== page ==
Intel recalls Basis fitness smartwatches over burn fears

RecallWearables
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It’s getting hot in here…Intel issues recall for Peak fitness watches after fears they could cause burns and blisters

Intel-owned Basis has issued a recall for its Peak fitness watch over concerns the device may overheat and cause blisters and burns.

Basis was bought by Intel back in March 2014 for approximately $100 million (£76m), as the chip giant sought to move into the wearables market.

Recall Notice

The Basis health band differed from its competitors such as Fitbit, Adidas and Jawbone, as it continuously monitored the wearer’s heart rate, unlike its rivals that only take an occasional heart rate reading.

Basis_Carbon_Steel_Turned_WebRes-185x226 Smartwatch Basis Intel WearablesAnd it seems this constant monitoring of the heart rate is at the heart of the problem for Basis, as it uses an active LED on the back of the device to take the readings. That LED could, under certain conditions, overheat and cause burn injuries to the skin.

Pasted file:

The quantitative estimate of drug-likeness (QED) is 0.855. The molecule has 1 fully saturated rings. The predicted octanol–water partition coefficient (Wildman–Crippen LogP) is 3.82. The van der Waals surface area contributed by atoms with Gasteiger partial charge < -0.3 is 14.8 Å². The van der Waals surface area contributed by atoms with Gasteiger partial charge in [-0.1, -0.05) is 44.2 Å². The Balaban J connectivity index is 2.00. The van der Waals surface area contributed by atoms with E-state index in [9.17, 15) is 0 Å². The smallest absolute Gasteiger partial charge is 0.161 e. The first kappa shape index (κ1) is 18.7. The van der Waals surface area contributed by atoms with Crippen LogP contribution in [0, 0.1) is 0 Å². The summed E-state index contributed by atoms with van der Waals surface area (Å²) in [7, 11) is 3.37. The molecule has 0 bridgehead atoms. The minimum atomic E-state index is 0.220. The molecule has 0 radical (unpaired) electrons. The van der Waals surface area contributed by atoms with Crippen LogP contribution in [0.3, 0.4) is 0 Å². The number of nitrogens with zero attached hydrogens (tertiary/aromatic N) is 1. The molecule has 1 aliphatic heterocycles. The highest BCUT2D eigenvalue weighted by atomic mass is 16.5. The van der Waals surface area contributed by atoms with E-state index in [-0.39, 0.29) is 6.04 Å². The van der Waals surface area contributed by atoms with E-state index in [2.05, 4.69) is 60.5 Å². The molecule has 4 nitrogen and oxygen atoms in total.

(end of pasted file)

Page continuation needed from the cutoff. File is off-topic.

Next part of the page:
As of early June, only 0.2 percent of users have reported injuries from the watch Intel said. But it seems Basis could not fix the problem after telling customers to stop wearing the device.

“We are issuing this safety recall of the Basis Peak watch because the watch can overheat, which could result in burns or blisters on the skin surface,” Intel senior vice president Josh Walden said on the company’s website. “It is important that you stop using your watch immediately and return it.”

The recall affects all Basis Peak watches, regardless of model or date of manufacture. The Peak watches ranged in price from $139 (£106) to $299 (£228) in the US.

“We had hoped to update the software on your watch to address the problem,” added Walden. “Unfortunately, despite our best efforts, we aren’t able to develop such a solution without completely compromising the user experience.

“As a result, we are asking that you return your Basis Peak watch and authorised accessories for a full refund at your earliest convenience. This was a tough decision, but your safety is our top priority.”

The ability of mobile devices to go wrong and cause injuries is nothing new. Last year, for example, EE launched an investigation after one if its free power bars reportedly exploded, causing one customer in Aberdeen to suffer severe burns as she attempted to put out the subsequent fire.